J Cancer 2017; 8(4):691-703. doi:10.7150/jca.17210

Research Paper

Predictive Value of UGT1A1*28 Polymorphism In Irinotecan-based Chemotherapy

Xing-Han Liu1*, Jun Lu2*, Wei Duan3, Zhi-Ming Dai4, Meng Wang1, Shuai Lin1, Peng-Tao Yang1, Tian Tian1, Kang Liu1, Yu-Yao Zhu1, Yi Zheng1, Qian-Wen Sheng1, Zhi-Jun Dai1 Corresponding address

1. Department of Oncology, Second Affiliated Hospital of Xi'an Jiaotong University, Xi'an 710004, China;
2. Clinical Research Center, First Affiliated Hospital of Xi'an Jiaotong University, Xi'an 710061, China;
3. School of Medicine, Deakin University, Waurn Ponds, Victoria, Australia;
4. Department of Anesthesia, Second Affiliated Hospital of Xi'an Jiaotong University, Xi'an 710004, China.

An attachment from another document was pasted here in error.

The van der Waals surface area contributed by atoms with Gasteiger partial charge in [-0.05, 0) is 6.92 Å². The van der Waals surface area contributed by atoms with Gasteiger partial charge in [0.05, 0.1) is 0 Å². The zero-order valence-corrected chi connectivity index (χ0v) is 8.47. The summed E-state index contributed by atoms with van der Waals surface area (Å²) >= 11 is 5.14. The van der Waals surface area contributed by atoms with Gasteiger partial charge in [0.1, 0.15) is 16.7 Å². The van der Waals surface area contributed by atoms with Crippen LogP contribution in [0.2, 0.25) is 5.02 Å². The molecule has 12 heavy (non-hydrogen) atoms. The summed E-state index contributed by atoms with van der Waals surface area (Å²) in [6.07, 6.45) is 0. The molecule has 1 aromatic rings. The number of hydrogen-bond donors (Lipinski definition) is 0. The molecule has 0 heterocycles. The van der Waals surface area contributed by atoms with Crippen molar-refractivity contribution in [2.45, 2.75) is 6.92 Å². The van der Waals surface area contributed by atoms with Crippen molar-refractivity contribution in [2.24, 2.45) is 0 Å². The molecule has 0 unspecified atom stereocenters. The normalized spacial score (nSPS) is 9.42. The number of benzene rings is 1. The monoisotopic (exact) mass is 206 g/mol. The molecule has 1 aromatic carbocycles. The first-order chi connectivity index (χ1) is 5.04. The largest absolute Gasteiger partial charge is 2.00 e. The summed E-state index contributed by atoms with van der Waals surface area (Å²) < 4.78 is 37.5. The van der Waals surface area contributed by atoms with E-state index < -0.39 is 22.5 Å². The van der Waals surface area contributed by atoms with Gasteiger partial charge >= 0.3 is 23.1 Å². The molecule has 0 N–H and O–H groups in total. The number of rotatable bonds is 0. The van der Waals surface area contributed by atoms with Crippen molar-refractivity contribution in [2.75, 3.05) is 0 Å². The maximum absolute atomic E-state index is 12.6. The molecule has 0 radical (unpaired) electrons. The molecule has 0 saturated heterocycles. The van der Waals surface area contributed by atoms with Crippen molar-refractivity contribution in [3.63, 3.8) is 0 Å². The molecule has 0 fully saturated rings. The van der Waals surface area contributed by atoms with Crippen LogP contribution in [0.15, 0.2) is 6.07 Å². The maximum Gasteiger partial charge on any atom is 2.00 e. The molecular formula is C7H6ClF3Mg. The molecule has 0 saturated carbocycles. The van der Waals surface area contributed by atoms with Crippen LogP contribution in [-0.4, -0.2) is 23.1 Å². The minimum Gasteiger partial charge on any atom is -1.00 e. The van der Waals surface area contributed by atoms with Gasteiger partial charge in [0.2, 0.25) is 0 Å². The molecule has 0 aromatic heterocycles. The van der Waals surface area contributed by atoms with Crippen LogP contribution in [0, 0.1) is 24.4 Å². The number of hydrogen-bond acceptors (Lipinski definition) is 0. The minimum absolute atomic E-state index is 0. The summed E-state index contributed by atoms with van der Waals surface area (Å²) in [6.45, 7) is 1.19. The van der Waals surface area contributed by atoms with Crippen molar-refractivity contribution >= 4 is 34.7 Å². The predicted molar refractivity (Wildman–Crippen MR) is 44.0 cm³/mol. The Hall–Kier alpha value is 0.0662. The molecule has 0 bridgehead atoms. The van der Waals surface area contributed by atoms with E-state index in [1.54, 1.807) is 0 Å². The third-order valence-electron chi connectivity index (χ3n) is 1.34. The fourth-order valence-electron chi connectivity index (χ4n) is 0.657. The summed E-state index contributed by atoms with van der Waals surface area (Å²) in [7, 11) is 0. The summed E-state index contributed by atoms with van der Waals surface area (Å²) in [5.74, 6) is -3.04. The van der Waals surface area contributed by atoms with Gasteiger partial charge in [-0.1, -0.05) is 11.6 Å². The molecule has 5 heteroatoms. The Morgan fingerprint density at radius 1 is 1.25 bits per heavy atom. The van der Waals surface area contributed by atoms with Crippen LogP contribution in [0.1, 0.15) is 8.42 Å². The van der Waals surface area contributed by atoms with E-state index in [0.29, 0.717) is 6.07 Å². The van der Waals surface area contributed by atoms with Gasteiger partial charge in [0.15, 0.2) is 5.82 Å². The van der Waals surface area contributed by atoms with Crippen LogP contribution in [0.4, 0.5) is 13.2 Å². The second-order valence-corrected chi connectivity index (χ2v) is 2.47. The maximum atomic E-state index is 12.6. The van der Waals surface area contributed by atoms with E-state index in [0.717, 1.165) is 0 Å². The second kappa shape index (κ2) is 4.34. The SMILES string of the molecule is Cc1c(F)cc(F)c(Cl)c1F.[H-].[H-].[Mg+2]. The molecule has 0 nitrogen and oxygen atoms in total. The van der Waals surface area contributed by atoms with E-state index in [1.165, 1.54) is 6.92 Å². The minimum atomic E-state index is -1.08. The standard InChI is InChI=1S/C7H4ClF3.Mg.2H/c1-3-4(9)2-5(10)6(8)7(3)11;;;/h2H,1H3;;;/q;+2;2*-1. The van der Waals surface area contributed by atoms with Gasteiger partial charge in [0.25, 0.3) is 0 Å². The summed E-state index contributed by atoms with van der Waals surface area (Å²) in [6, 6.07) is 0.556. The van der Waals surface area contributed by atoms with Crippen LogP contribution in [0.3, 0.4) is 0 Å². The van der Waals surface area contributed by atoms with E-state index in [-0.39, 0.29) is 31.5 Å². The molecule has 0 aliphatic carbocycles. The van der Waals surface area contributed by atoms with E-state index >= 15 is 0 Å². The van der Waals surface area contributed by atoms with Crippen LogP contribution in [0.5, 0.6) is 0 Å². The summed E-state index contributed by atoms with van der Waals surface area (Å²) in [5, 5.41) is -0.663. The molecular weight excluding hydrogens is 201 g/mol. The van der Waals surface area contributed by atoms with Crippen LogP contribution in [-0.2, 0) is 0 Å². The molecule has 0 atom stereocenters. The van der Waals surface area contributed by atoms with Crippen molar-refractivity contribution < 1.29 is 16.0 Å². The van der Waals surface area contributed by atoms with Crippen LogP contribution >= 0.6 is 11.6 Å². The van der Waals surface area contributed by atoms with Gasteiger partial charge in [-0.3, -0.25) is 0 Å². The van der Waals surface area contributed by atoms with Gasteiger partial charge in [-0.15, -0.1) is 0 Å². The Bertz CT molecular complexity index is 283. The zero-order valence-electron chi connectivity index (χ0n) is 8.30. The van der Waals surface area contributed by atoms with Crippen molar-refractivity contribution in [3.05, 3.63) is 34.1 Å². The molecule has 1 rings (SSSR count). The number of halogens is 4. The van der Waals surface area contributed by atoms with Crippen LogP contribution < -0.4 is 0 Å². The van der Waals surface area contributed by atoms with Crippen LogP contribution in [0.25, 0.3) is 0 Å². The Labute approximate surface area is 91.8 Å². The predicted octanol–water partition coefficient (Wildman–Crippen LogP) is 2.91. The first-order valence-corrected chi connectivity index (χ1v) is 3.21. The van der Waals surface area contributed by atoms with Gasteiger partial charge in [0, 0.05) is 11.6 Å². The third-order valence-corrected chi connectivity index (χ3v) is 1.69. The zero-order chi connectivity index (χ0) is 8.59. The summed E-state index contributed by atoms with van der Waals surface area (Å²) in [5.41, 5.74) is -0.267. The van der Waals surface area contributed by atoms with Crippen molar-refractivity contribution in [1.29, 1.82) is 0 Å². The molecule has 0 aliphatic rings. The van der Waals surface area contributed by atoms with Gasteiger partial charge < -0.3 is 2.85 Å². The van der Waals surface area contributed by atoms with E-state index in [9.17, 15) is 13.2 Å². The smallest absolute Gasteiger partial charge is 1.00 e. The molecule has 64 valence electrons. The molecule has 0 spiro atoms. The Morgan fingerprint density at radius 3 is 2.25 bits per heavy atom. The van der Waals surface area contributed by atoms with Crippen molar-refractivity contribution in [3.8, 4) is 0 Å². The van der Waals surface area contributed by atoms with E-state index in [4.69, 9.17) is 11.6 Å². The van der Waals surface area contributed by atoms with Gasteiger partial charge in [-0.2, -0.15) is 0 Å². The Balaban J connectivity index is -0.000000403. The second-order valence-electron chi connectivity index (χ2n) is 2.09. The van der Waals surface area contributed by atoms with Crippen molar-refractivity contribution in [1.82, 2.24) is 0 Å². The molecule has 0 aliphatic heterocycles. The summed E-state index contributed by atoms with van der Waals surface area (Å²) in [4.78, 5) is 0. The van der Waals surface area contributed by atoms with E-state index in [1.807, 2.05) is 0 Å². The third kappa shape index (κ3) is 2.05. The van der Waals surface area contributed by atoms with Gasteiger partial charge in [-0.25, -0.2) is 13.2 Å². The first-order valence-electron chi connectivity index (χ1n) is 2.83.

* co-first authors

This is an open access article distributed under the terms of the Creative Commons Attribution (CC BY-NC) license (https://creativecommons.org/licenses/by-nc/4.0/). See http://ivyspring.com/terms for full terms and conditions.
How to cite this article:
Liu XH, Lu J, Duan W, Dai ZM, Wang M, Lin S, Yang PT, Tian T, Liu K, Zhu YY, Zheng Y, Sheng QW, Dai ZJ. Predictive Value of UGT1A1*28 Polymorphism In Irinotecan-based Chemotherapy. J Cancer 2017; 8(4):691-703. doi:10.7150/jca.17210. Available from http://www.jcancer.org/v08p0691.htm

Abstract